Pepper Pre-Palooza! (& Video Wednesday)
I was going to call this post Pepper-Palooza, but then I decided that we are planting enough peppers that I wanted to save that title for later this summer when we will (I hope) have a whole passel of different types of picked peppers to palooza. (But not pickled peppers.) Hence the Pepper Pre-Palooza.
Sorry, I couldn’t resist. You will allow me my little blogging foibles, right?
We planted most of the peppers yesterday, except for a few varieties that weren’t quite big enough to go in. Happily, this coincided with being able to leave the larkspur in for another week or two so they can bloom. We aren’t totally heartless, after all!
You can see the Master Gardeners working hard at planting those peppers, with the larkspur looking on in the background. We planted 11 of the 16 varieties.
You can see, we’re going to have plenty of peppers for a pepper-palooza! We also have some really nice labels that the Master Gardeners have been working on. You can stop by the garden anytime to learn about the varieties and see how they are doing. We planted the peppers in rows about 15-18″ apart, and 3 plants across (about 12-15″ spacing).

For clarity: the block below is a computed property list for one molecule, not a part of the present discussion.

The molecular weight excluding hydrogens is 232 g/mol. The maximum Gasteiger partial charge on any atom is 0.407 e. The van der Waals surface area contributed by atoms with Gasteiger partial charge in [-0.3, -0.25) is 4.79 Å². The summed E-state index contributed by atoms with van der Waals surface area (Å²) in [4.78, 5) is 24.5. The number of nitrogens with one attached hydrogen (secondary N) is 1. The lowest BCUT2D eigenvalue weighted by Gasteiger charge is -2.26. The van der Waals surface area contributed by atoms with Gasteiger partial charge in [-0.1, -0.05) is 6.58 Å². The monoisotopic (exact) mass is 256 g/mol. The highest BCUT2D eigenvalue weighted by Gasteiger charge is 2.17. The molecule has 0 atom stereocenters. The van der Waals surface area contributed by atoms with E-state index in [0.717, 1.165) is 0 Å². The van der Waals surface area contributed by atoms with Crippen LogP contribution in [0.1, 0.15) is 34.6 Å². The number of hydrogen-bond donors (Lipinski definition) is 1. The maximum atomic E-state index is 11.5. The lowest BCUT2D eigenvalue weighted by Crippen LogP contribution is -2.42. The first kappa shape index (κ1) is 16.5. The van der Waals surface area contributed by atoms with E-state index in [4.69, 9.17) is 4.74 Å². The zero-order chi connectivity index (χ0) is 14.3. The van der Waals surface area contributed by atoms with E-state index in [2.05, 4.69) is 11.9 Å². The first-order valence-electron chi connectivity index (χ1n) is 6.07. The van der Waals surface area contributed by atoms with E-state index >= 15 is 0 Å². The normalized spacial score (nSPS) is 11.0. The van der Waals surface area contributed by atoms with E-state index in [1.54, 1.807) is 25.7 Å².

I did notice that a few of the peppers, especially the heirloom varieties, seem really eager to put on flower buds. Needless to say, it is a little early for that. We had a nice little chat, about it, and they promised to stop. No, actually, I just pinched those buds out of the center. We need these plants to put energy into growing roots first, then leaves, and only then start producing peppers.
Now for our video of the week. I filmed this video last summer, when we had a variety of peppers in the Asian garden and the Family of 4 Garden. If you missed out on that, this video is a quick synopsis.
Are you still confused by how to fertilize your garden? Maybe this video will help you out!
Are you still confused by trying to figure out the right time to plant different vegetables? Check out this video, where Evelyn Neier explains the difference between cool season and warm season vegetables and what that means for gardeners in Kansas.
You can catch more videos from K-State Research & Extension here: KSRE YouTube Videos